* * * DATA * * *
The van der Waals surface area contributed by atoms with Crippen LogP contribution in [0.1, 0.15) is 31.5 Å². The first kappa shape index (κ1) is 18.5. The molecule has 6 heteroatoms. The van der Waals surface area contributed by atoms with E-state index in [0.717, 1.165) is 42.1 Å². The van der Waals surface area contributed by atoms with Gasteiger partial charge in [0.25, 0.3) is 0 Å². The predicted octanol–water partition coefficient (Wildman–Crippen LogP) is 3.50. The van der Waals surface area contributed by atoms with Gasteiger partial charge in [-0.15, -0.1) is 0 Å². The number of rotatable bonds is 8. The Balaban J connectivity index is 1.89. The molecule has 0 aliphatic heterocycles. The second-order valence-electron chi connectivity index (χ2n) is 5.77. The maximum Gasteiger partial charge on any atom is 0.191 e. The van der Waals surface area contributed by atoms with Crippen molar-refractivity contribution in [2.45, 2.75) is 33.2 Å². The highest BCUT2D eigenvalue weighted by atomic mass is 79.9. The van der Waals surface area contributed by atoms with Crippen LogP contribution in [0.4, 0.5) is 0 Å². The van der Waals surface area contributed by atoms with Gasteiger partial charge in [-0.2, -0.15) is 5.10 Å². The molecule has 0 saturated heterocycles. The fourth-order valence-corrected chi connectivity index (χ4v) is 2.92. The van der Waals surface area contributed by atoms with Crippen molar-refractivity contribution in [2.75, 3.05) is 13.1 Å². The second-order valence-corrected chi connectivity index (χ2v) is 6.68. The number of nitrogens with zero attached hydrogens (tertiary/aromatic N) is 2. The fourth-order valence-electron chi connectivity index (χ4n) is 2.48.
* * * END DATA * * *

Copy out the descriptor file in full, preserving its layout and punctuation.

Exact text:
The van der Waals surface area contributed by atoms with Crippen LogP contribution in [0.1, 0.15) is 31.5 Å². The first kappa shape index (κ1) is 18.5. The molecule has 6 heteroatoms. The van der Waals surface area contributed by atoms with E-state index in [0.717, 1.165) is 42.1 Å². The van der Waals surface area contributed by atoms with Gasteiger partial charge in [0.25, 0.3) is 0 Å². The predicted octanol–water partition coefficient (Wildman–Crippen LogP) is 3.50. The van der Waals surface area contributed by atoms with Gasteiger partial charge in [-0.15, -0.1) is 0 Å². The number of rotatable bonds is 8. The Balaban J connectivity index is 1.89. The molecule has 0 aliphatic heterocycles. The second-order valence-electron chi connectivity index (χ2n) is 5.77. The maximum Gasteiger partial charge on any atom is 0.191 e. The van der Waals surface area contributed by atoms with Crippen molar-refractivity contribution in [2.45, 2.75) is 33.2 Å². The highest BCUT2D eigenvalue weighted by atomic mass is 79.9. The van der Waals surface area contributed by atoms with Crippen LogP contribution in [0.4, 0.5) is 0 Å². The van der Waals surface area contributed by atoms with Gasteiger partial charge in [-0.2, -0.15) is 5.10 Å². The molecule has 0 saturated heterocycles. The fourth-order valence-corrected chi connectivity index (χ4v) is 2.92. The van der Waals surface area contributed by atoms with Crippen molar-refractivity contribution in [2.75, 3.05) is 13.1 Å². The second-order valence-corrected chi connectivity index (χ2v) is 6.68. The number of nitrogens with zero attached hydrogens (tertiary/aromatic N) is 2. The fourth-order valence-electron chi connectivity index (χ4n) is 2.48.